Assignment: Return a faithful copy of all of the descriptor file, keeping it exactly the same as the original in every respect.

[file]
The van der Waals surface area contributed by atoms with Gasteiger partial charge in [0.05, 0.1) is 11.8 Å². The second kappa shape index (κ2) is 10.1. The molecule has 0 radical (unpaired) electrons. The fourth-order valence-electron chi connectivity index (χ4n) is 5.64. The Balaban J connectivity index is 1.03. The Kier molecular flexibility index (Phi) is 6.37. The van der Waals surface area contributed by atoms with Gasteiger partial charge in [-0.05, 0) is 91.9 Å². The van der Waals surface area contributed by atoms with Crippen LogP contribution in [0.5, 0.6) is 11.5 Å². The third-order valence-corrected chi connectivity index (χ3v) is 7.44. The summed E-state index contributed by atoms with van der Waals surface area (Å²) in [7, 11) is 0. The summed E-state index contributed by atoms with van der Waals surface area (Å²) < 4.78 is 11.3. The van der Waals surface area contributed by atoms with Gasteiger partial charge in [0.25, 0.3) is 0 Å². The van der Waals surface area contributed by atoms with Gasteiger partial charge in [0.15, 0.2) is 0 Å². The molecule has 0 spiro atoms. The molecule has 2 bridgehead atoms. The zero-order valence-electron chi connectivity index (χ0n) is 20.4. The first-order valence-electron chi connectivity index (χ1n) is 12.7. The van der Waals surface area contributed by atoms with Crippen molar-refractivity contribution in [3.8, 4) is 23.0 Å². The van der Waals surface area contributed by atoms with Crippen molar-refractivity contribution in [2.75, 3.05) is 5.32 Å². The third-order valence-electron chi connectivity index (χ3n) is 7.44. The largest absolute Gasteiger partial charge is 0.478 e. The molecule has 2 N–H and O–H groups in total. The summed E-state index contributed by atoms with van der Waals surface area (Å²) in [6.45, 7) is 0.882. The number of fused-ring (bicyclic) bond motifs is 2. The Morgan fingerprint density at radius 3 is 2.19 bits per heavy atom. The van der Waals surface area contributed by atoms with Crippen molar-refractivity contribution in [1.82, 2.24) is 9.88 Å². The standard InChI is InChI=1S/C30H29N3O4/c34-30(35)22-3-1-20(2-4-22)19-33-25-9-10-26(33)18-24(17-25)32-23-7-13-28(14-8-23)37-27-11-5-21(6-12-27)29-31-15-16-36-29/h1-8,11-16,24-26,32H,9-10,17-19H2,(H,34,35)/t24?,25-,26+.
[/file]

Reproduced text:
The van der Waals surface area contributed by atoms with Gasteiger partial charge in [0.05, 0.1) is 11.8 Å². The second kappa shape index (κ2) is 10.1. The molecule has 0 radical (unpaired) electrons. The fourth-order valence-electron chi connectivity index (χ4n) is 5.64. The Balaban J connectivity index is 1.03. The Kier molecular flexibility index (Phi) is 6.37. The van der Waals surface area contributed by atoms with Gasteiger partial charge in [-0.05, 0) is 91.9 Å². The van der Waals surface area contributed by atoms with Crippen LogP contribution in [0.5, 0.6) is 11.5 Å². The third-order valence-corrected chi connectivity index (χ3v) is 7.44. The summed E-state index contributed by atoms with van der Waals surface area (Å²) in [7, 11) is 0. The summed E-state index contributed by atoms with van der Waals surface area (Å²) < 4.78 is 11.3. The van der Waals surface area contributed by atoms with Gasteiger partial charge in [0.25, 0.3) is 0 Å². The van der Waals surface area contributed by atoms with Gasteiger partial charge in [0.15, 0.2) is 0 Å². The molecule has 0 spiro atoms. The molecule has 2 bridgehead atoms. The zero-order valence-electron chi connectivity index (χ0n) is 20.4. The first-order valence-electron chi connectivity index (χ1n) is 12.7. The van der Waals surface area contributed by atoms with Crippen molar-refractivity contribution in [3.8, 4) is 23.0 Å². The van der Waals surface area contributed by atoms with Crippen molar-refractivity contribution in [2.75, 3.05) is 5.32 Å². The third-order valence-electron chi connectivity index (χ3n) is 7.44. The largest absolute Gasteiger partial charge is 0.478 e. The molecule has 2 N–H and O–H groups in total. The summed E-state index contributed by atoms with van der Waals surface area (Å²) in [6.45, 7) is 0.882. The number of fused-ring (bicyclic) bond motifs is 2. The Morgan fingerprint density at radius 3 is 2.19 bits per heavy atom. The van der Waals surface area contributed by atoms with Crippen molar-refractivity contribution in [1.82, 2.24) is 9.88 Å². The standard InChI is InChI=1S/C30H29N3O4/c34-30(35)22-3-1-20(2-4-22)19-33-25-9-10-26(33)18-24(17-25)32-23-7-13-28(14-8-23)37-27-11-5-21(6-12-27)29-31-15-16-36-29/h1-8,11-16,24-26,32H,9-10,17-19H2,(H,34,35)/t24?,25-,26+.